It’s October, the spookiest time of year, and thus we all go looking for a good scare from our movies, old and new. As such, Hollywood and other movie producing hubs churn out subpar shockfests to satisfy those in search of that feeling of fear. I mean, we saw it with series like the Saw Franchise and Paranormal Activity when there would be a new one every year until it became too tired for even the hardest core horror nut to enjoy. However, even outside of established series, Hollywood milks certain aspects of horror all too much, leaving what could be at times some of the most technically creative and critically interesting genres feeling cliched and hackneyed. Why do I raise these points? Well, because I feel it is important to address the slightly disposable nature of most horror films released around Halloween and the attitude I have towards them before I talk about a film that for all intensive purposes looks just awful. That film is Happy Death Day.
Theresa “Tree” Gelbman wakes up in a dorm room with a tremendous hangover. She quickly leaves and goes back to her sorority house, being entirely condescending to those around her. However, it’s her birthday and as she is on the way to a surprise party she is murdered by a killer wearing a mask. She then wakes up in a dorm room with a tremendous hangover and finds that she is stuck living the day she dies over and over again.
Happy Death Day is a film that has been described as a cross between Groundhog Day and Scream and I think that the comparison is apt; this is not a straight horror flick but a sort of horror commentary, something that takes a look at American Campus life as well as the horror genre. It is definitely not a scare fest, but that doesn’t make it a worthless film as there were some really great moments of background everyday horror that took place on the college campus that the film calls on. This doesn’t mean that it is a dower examination of rape culture and misogyny prevalent in both the horror genre and campus life either; it is a comedy that is prepared to mock itself and other horror films.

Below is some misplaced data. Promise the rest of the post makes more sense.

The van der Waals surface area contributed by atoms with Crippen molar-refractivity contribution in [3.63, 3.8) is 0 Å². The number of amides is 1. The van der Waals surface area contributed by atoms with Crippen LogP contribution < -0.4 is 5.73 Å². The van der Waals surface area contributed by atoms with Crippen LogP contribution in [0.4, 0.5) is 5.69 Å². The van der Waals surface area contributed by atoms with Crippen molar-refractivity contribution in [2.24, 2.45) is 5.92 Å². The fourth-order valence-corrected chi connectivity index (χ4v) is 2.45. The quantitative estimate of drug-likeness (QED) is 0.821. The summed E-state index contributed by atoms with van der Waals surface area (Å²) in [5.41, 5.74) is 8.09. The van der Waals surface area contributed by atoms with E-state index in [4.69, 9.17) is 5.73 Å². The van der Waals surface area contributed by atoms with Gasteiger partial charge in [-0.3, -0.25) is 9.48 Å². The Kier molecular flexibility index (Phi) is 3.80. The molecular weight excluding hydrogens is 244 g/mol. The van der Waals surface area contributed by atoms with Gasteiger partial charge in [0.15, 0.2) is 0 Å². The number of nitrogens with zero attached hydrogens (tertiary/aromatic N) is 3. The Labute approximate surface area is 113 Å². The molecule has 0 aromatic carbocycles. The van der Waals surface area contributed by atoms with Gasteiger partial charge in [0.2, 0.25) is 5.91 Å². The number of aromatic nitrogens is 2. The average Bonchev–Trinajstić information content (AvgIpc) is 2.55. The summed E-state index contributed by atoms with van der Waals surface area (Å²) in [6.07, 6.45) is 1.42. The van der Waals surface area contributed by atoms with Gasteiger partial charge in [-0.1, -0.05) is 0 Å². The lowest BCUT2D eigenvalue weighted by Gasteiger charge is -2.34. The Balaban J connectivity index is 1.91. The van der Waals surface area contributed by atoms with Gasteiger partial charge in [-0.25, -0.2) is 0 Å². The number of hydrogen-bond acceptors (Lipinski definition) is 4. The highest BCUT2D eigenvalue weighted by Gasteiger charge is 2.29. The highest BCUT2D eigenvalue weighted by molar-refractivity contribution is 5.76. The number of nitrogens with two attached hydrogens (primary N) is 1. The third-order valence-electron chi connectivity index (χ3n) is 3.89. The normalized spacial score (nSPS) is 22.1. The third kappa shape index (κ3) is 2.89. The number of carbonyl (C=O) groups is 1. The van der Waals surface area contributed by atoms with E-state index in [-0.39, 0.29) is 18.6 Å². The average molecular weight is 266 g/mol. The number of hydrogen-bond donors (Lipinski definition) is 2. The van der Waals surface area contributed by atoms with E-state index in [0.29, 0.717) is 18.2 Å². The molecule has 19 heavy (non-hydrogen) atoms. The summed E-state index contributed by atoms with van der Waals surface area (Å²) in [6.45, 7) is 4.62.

We start out with a character who is typical for a slasher victim. A self-serving self-centred amoral girl who the audience usually long to be killed in intricate and gruesome ways to fulfil some hidden and misplaced bloodlust. However, over the countless deaths Tree suffers she changes and grows as a character into something that the audience routes for, they want to see her survive and they also want to see her become a better person. As such it gets the audience to confront their feelings before and their attitude to horror film characters.
Happy Death Day does have some problems. Firstly, and most obviously for a horror film, it is not scary, like at all. Yes, there are some jump scares but no meaningful moments of dread and terror; the body count doesn’t seem to exceed the number of fingers on one hand unless you count each individual time Tree dies. However, scares are not the film’s only goal, it is a comedy and a critique rather than a straight horror film and in that regard, it succeeds very well. The story itself is a little weak, the reveal of the killer was a little odd though I suppose it fitted regarding tone and theme rather than narratively. I will say that the film plays this off in a similarly humorous way, as most things, like the constant deaths of our main character, are in a very odd echo to the depressing amount of suicides that Bill Murray commits in Groundhog Day.
This issue is smoothed over by our lead played by Jessica Rothe, who was in La La Land and The Tribe. She does a standout job in carrying the film and making Tree’s arch from bratty sorority sister to a decent human being believable and weighty. She is written in broad strokes, as is every other character, but there is enough of a character there to latch onto. The drip feeding of Tree’s backstory keeps audiences attached to Tree long enough to form a bond with her.
Overall, Happy Death Day is a fun little flick that might make a good Halloween date movie if so inclined. It is light, fun and not afraid to make fun of itself, though at the centre of it are some important issues that might need more mainstream attention. Happy Death Day isn’t going to change the world, its not going to be remembered as a ground-breaking horror film, but it is a pretty solid popcorn flick that most people can enjoy.
You can watch Happy Death Day in cinemas now